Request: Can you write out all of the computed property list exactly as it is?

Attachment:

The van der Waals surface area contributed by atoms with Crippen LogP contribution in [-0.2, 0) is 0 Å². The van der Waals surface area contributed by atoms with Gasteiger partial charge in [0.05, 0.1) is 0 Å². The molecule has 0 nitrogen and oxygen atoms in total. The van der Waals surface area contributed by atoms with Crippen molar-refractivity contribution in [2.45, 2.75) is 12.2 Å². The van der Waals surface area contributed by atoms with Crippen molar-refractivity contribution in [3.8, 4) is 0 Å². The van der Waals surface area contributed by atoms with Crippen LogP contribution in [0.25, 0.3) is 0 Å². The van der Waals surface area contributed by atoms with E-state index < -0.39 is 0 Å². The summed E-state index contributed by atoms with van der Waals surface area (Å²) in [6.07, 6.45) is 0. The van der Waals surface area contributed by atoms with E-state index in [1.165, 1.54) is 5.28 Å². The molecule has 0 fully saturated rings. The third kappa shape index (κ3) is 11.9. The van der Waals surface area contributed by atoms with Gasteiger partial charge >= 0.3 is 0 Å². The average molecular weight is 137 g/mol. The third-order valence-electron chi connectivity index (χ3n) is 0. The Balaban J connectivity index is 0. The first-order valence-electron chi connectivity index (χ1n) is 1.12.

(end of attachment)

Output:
The van der Waals surface area contributed by atoms with Crippen LogP contribution in [-0.2, 0) is 0 Å². The van der Waals surface area contributed by atoms with Gasteiger partial charge in [0.05, 0.1) is 0 Å². The molecule has 0 nitrogen and oxygen atoms in total. The van der Waals surface area contributed by atoms with Crippen molar-refractivity contribution in [2.45, 2.75) is 12.2 Å². The van der Waals surface area contributed by atoms with Crippen molar-refractivity contribution in [3.8, 4) is 0 Å². The van der Waals surface area contributed by atoms with Crippen LogP contribution in [0.25, 0.3) is 0 Å². The van der Waals surface area contributed by atoms with E-state index < -0.39 is 0 Å². The summed E-state index contributed by atoms with van der Waals surface area (Å²) in [6.07, 6.45) is 0. The van der Waals surface area contributed by atoms with E-state index in [1.165, 1.54) is 5.28 Å². The molecule has 0 fully saturated rings. The third kappa shape index (κ3) is 11.9. The van der Waals surface area contributed by atoms with Gasteiger partial charge >= 0.3 is 0 Å². The average molecular weight is 137 g/mol. The third-order valence-electron chi connectivity index (χ3n) is 0. The Balaban J connectivity index is 0. The first-order valence-electron chi connectivity index (χ1n) is 1.12.